According to code § 18.2-111.2, any employer who withholds sums meant to pay for an employee’s child support and fraudulently or by wrongdoing withholds the funds or fails to honor the payments shall be deemed to have embezzled the funds and as such, be guilty of the crime.
Embezzlement by Public Officers
Virginia Code § 18.2-112 states that anyone who in their capacity as a public officer knowingly misappropriated or misused public funds or used the funds other than following the provisions of the law is guilty of embezzlement and shall have their case treated as a class 4 felony charge. Any default in the remittance of the funds in question to the proper authorities shall be deemed as evidence of their guilt.
Code § 18.2-112.1 further states that any public officer who uses public resources for private use or other duties unrelated to the discharge of their mandate to which they were appointed or elected to carry out, will be guilty of the crime as a class 4 felony. The value provided for under this provision is any sums more than $1,000 over 12 months. All non-full-time public officers will be liable for class 1 misdemeanor charges if it is proved that they used public resources for their personal and private use without lawful authorization.
Financial Impropriety within Financial Institutions
All clerks and all other officers are tasked with the responsibility of maintaining proper financial records within a joint stock company, financial institution, or corporation. Therefore, if in their actions it is determined that they operated in a manner geared to conceal the true financial status of the company, or they intended to defraud the entity of its financial resources, they are guilty of a class 4 felony charge subject to the dictates of Code § 18.2-113.
Collection of Funds by a Court-appointed Officer
An officer appointed by law or by the court shall account for all monies and properties collected on behalf of the courts. In the discharge of their mandate, they shall adequately account for the said sums, failure to which, they shall be deemed guilty of larceny of the amounts in question. This legal matter is addressed under code § 18.2-114.1.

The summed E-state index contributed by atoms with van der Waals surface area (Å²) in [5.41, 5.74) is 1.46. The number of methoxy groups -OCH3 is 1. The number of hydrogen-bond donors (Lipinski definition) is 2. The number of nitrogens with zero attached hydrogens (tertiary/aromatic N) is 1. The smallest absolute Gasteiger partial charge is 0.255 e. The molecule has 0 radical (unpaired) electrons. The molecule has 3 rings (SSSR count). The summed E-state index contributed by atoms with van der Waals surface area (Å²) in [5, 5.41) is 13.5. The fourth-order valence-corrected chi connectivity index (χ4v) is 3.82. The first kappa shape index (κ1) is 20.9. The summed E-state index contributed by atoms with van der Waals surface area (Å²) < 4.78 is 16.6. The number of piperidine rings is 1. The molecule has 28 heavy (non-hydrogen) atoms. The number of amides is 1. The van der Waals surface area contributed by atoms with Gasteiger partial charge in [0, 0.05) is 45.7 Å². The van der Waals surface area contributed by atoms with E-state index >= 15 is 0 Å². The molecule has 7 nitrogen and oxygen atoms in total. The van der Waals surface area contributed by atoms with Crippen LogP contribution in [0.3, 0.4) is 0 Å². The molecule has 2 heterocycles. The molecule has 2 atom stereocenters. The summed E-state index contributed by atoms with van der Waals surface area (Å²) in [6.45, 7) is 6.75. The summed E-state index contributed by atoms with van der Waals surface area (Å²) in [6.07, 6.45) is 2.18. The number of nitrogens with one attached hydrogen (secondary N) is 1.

Conversion of Property Subject To Lien
There are situations where individuals get into an agreement where one commits to being the custodian of the owner’s property up to such a time that the owner collects the said property. Section § 18.2-115 acknowledges this kind of arrangement. If the custodian of the said property were to move, fraudulently sell, pawn, pledge, or transfer possession to another person when the legal title of the property has not transferred to him or her, they shall be considered to violate the law. The Code is in place to protect the rights of third parties as well as those of the owner of the property under dispute.
Unlawful Sublease of a Car
Any actions whose motive is to sell, transfer, lease, or assign a car to another person without the express authority of the title owner shall be considered a violation of section § 18.2-115.1. The title owner can be the one who gave the vehicle to the party selling for use or care. It could also be a leasing party or a financial institution to whom the car belongs to because of the value of credit attached to the vehicle.
Any person who aids, causes, or organizes a sale, transfer, lease, or passing on of a vehicle to a third party without authority from the owner, or titleholder, shall be considered to be assisting, arranging or causing the crime and by extension, shall be deemed to have also committed the offense. Any violation of legal provisions in section § 18.2-115.1 is treated as a class 3 misdemeanor.
Failure to Return Goods Belonging To Another Person
If you are provided with goods, wears, or products to which you are required to showcase on behalf of the owner, you should return them. Failure to take back the products, wears, or merchandise to the owner in an unused form, or the lack of offering payment of the value of the products, wears, or merchandise is larceny. This provision is set out in section § 18.2-116. The law, however, has a caveat. It shall not be enforced unless the written demand for the products, goods, or wears is within five days after their delivery.
Failure on the Part of the Bailee to Return a Vehicle, Boat, Animal, or Aircraft
All boats, animals, aircraft, or vehicles that are given to a bailee by a bailor within the terms of their bailment agreement shall be returned to the bailor in the same condition. Section § 18.2-117 further states that should the bailee violate the terms of the contract and fail to return the property mentioned to the bailor, they will be contravening the law and as such, deemed liable for larceny. Failure on their part to return the property within five days of the agreed time as per the agreement shall be considered as evidence of theft.
Fraudulent Removal or Conversion of Leased Personal Property